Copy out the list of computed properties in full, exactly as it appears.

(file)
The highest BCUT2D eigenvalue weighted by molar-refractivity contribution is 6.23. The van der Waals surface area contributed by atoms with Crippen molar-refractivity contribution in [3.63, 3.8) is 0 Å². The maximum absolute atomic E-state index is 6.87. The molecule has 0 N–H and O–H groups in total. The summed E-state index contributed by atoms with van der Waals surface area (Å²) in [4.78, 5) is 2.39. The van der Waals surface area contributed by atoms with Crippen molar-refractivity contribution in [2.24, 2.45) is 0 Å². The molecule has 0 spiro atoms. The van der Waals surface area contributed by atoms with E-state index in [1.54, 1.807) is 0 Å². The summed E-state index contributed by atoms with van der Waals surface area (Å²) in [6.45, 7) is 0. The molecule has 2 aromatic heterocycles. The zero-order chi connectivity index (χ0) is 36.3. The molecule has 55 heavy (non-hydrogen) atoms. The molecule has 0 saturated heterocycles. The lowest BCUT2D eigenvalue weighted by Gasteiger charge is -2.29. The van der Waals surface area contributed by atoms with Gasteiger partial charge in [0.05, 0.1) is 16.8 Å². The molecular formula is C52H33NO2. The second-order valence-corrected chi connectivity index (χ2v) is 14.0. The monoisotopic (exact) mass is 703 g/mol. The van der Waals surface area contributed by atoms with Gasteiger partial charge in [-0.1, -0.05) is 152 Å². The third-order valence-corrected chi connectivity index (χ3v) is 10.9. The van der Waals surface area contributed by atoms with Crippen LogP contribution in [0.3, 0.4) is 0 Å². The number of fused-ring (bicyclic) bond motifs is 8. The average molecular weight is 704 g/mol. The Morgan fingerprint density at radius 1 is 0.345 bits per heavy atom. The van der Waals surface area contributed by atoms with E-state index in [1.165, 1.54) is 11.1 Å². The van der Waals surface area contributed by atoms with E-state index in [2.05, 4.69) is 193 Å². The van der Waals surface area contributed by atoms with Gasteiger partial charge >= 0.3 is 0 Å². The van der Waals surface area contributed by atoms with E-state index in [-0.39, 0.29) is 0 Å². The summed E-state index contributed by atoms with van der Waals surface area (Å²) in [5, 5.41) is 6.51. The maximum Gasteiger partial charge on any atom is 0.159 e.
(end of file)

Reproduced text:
The highest BCUT2D eigenvalue weighted by molar-refractivity contribution is 6.23. The van der Waals surface area contributed by atoms with Crippen molar-refractivity contribution in [3.63, 3.8) is 0 Å². The maximum absolute atomic E-state index is 6.87. The molecule has 0 N–H and O–H groups in total. The summed E-state index contributed by atoms with van der Waals surface area (Å²) in [4.78, 5) is 2.39. The van der Waals surface area contributed by atoms with Crippen molar-refractivity contribution in [2.24, 2.45) is 0 Å². The molecule has 0 spiro atoms. The van der Waals surface area contributed by atoms with E-state index in [1.54, 1.807) is 0 Å². The summed E-state index contributed by atoms with van der Waals surface area (Å²) in [6.45, 7) is 0. The molecule has 2 aromatic heterocycles. The zero-order chi connectivity index (χ0) is 36.3. The molecule has 55 heavy (non-hydrogen) atoms. The molecule has 0 saturated heterocycles. The lowest BCUT2D eigenvalue weighted by Gasteiger charge is -2.29. The van der Waals surface area contributed by atoms with Gasteiger partial charge in [0.05, 0.1) is 16.8 Å². The molecular formula is C52H33NO2. The second-order valence-corrected chi connectivity index (χ2v) is 14.0. The monoisotopic (exact) mass is 703 g/mol. The van der Waals surface area contributed by atoms with Gasteiger partial charge in [-0.1, -0.05) is 152 Å². The third-order valence-corrected chi connectivity index (χ3v) is 10.9. The van der Waals surface area contributed by atoms with Crippen LogP contribution in [0.3, 0.4) is 0 Å². The number of fused-ring (bicyclic) bond motifs is 8. The average molecular weight is 704 g/mol. The Morgan fingerprint density at radius 1 is 0.345 bits per heavy atom. The van der Waals surface area contributed by atoms with E-state index in [1.165, 1.54) is 11.1 Å². The van der Waals surface area contributed by atoms with E-state index in [2.05, 4.69) is 193 Å². The van der Waals surface area contributed by atoms with Gasteiger partial charge >= 0.3 is 0 Å². The van der Waals surface area contributed by atoms with E-state index in [-0.39, 0.29) is 0 Å². The summed E-state index contributed by atoms with van der Waals surface area (Å²) in [5, 5.41) is 6.51. The maximum Gasteiger partial charge on any atom is 0.159 e.